App Saturation and the Lack of Unique Features
On episode #8 of the B&B Podcast Shawn Blanc and I discussed the hottest new Twitter client: Tweetbot. While I have yet to decide if I like Tweetbot any more, or less, than I like the official Twitter app — I did note two annoying things:
- The app doesn’t have the “one” single feature that is unique to it.
- The app feels like a nice wrapper of eye candy applied over the existing apps out there (mainly the official Twitter app).
This though is a very common problem that I see over and over in the App Store and I think it comes from the amount of saturation that app categories like RSS feed readers, note taking apps, and Twitter apps are experiencing. It’s not a factor of bad development — it’s groupthink, or perhaps more accurately lack of innovation.
I don’t want to pick on Tweetbot, but it is one of the best examples of what I am referring to, it enters a very well populated landscape — Twitter apps for iPhones. What is fascinating is that if you really boil an app like Tweetbot down, there is no innovative feature — there is not a single feature that you can point to and say: “yeah you only get that on Tweetbot”. Yes there are uniques gestures, and taps, but those are all performing the same basic actions as other Twitter apps.
It is not that Tweetbot is the same as every other app, its just that Tweetbot is like a new Honda Civic — it’s new, but it’s not really new. Still a great car, but hard to say if it really is any better than the last model.
You could also argue that the ability to set a list in place of your timeline is just such a unique feature, but I would argue that it is just a different way of showing the lists (instead of making me drill through a menu like the official app does, I can view these lists on the main screen — even though you still view them relatively the same once you find the lists). The two examples I gave in the podcast of good, unique, features was for Twitterrific and Echofon.
The former has a unified timeline where you see mentions and DMs all in the timeline with your ‘normal’ tweets. That is something that (as far as I know) is only done in Twitterrific and while I don’t care for that feature, it is compelling to many users — it is a reason to buy the app — a way to differentiate itself from other Twitter apps.
Echofon has a similar feature (one that it alone does not have) which is to sync the place of your timeline across all other Echofon apps that you are using (iOS and Mac). That’s a fantastic feature and one that has made me wish that the rest of the app was better so that I could use it. That’s a feature that is incredible compelling compared to the rest of the Twitter apps out there, it is more unique than it is common.
Too often though — as I believe the case may be with Tweetbot — we get a new app in a crowded category that offers no unique feature, thus they just serve as more clutter. They may still be good and still look better than other apps, perhaps even they are cheaper, but if they weren’t in the store it wouldn’t be a huge loss, because they aren’t offering features that can’t be found in other apps.
This type of problem is seriously apparent in the note taking app market where every app seems to sync with Dropbox and there is really very little difference between the apps out there. Writer for Information Architects differentiates itself with a crazy 3-line-only view and a custom designed, iPad optimized, font. Notesy gives the user the ability to switch between fixed width and variable width fonts. The built in Notes app gives you the ability to sync with iTunes…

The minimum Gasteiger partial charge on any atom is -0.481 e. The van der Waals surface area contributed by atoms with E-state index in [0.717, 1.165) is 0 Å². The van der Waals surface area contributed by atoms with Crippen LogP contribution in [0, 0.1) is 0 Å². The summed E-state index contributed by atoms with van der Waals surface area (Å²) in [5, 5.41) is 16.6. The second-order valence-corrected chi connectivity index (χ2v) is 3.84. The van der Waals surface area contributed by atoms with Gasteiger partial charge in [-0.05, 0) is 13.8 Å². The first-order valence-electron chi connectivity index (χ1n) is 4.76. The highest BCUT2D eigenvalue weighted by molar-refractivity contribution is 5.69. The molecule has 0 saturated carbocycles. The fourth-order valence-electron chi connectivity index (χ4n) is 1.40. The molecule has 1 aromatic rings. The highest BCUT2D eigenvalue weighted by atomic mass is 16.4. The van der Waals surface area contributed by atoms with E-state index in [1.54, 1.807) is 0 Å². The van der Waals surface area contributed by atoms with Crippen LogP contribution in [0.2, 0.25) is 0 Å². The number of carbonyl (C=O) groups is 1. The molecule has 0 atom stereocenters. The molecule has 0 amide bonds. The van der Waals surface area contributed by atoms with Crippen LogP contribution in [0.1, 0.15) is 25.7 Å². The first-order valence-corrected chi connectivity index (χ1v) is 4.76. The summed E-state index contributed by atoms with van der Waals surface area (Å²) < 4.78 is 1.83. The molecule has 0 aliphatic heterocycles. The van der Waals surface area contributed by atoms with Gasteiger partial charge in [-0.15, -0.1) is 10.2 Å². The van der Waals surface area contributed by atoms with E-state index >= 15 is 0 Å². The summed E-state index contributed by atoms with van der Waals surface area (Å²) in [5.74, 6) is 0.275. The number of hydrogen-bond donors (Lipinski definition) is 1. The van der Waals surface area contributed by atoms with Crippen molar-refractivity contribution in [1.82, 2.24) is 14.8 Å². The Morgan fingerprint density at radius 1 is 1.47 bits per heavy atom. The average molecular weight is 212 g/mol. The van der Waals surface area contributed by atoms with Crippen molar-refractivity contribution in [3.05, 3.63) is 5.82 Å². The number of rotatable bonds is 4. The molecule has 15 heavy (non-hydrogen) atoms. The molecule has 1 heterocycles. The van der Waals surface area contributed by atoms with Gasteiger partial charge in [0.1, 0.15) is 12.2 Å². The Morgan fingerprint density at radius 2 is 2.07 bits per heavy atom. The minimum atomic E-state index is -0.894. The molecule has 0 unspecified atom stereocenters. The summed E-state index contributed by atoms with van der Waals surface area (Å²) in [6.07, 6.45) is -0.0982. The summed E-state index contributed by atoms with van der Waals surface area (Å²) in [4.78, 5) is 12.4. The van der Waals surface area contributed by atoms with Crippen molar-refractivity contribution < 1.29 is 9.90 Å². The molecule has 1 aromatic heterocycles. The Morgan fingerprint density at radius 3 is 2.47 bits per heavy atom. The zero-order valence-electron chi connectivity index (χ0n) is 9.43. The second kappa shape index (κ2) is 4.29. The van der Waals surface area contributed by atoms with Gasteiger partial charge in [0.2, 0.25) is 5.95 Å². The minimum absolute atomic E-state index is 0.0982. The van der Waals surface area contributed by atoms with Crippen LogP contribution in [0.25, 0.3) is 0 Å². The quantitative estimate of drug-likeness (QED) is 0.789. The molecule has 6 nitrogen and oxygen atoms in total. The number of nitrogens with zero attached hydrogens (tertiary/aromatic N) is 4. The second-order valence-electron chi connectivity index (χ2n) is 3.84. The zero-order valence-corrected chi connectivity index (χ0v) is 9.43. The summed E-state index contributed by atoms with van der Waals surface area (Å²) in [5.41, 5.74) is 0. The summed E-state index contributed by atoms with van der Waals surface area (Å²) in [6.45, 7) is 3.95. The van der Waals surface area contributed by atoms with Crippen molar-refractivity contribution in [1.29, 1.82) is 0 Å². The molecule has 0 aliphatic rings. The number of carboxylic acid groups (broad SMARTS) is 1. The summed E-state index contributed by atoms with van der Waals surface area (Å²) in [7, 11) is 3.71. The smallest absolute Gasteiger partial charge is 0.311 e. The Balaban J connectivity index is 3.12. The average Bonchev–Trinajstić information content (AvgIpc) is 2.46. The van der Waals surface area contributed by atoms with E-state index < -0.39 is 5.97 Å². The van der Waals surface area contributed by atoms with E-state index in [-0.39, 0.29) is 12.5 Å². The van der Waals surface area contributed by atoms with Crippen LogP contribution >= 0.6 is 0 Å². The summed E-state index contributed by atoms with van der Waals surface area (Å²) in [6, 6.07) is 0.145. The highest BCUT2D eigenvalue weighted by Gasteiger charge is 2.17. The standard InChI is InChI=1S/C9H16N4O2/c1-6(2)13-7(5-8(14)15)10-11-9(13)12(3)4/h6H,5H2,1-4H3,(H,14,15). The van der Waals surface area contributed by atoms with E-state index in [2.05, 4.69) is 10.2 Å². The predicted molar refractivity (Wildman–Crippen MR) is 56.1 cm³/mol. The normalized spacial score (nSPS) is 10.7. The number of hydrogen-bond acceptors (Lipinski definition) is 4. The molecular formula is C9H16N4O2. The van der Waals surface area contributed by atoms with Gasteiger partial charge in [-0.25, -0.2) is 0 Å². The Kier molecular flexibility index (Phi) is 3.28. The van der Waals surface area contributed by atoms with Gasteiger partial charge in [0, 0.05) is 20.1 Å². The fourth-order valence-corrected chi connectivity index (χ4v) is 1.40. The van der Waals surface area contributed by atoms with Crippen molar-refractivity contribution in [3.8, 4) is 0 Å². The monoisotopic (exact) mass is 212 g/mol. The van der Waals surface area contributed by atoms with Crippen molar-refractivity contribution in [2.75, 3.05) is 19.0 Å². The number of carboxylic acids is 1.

Why release an app if you aren’t going to add to the existing offerings something that will be truly useful to ,at least, a select few users?
The last complaint I lodged against Tweetbot was that it just seemed like an incredibly beautiful wrapper that was put over the official Twitter app. That is, everything is too similar in layout and functionality ((Again, excluding those fancy gestures and tap controls.)) that it just seems like you are using the same old app with a lovely new theme applied.
This all sounds rather horrible, like I am accusing people of swiping someone else’s work — that’s not what I am saying. It’s no different than if someone built another WordPress theme with the text down the left and a small menu on the right, but different colors and fonts — they aren’t copying the theme I use, they just employed a similar layout without a slightly different wrapper.
The more likely cause is that they chose a similar layout because they liked the way it worked and the user familiarity with that layout. Nothing wrong with that — except that I have to again ask where they are adding value that didn’t already exist?
We all like to theme things, but is such a theme really needed in a crowded marketplace?
Is a Kia automatically better if it is made to look like a Ferrari? Perhaps to a few people who want a slow Ferrari, but to most I would guess they wouldn’t care all that much — most are buying a Kia for reasons other than looks. ((Over generalization perhaps, but they have killer warrantees with very low prices. I would think that this is the main reason people buy Kia’s, and not performance or looks.)) Especially if the one that looked like a Ferrari is a more expensive option.
Is your app a Ferrari, or does it just look like one?
If you found yourself reading this wondering what compelling features a Twitter app could add, or that a note taking app could add — then you are asking the right questions. The questions that need to be asked before a developer starts coding a new app. This isn’t saying that Tweetbot is bad, or that it isn’t worth the $2 — all I am saying is that time and time again it seems I am testing the same app with an improved color scheme.
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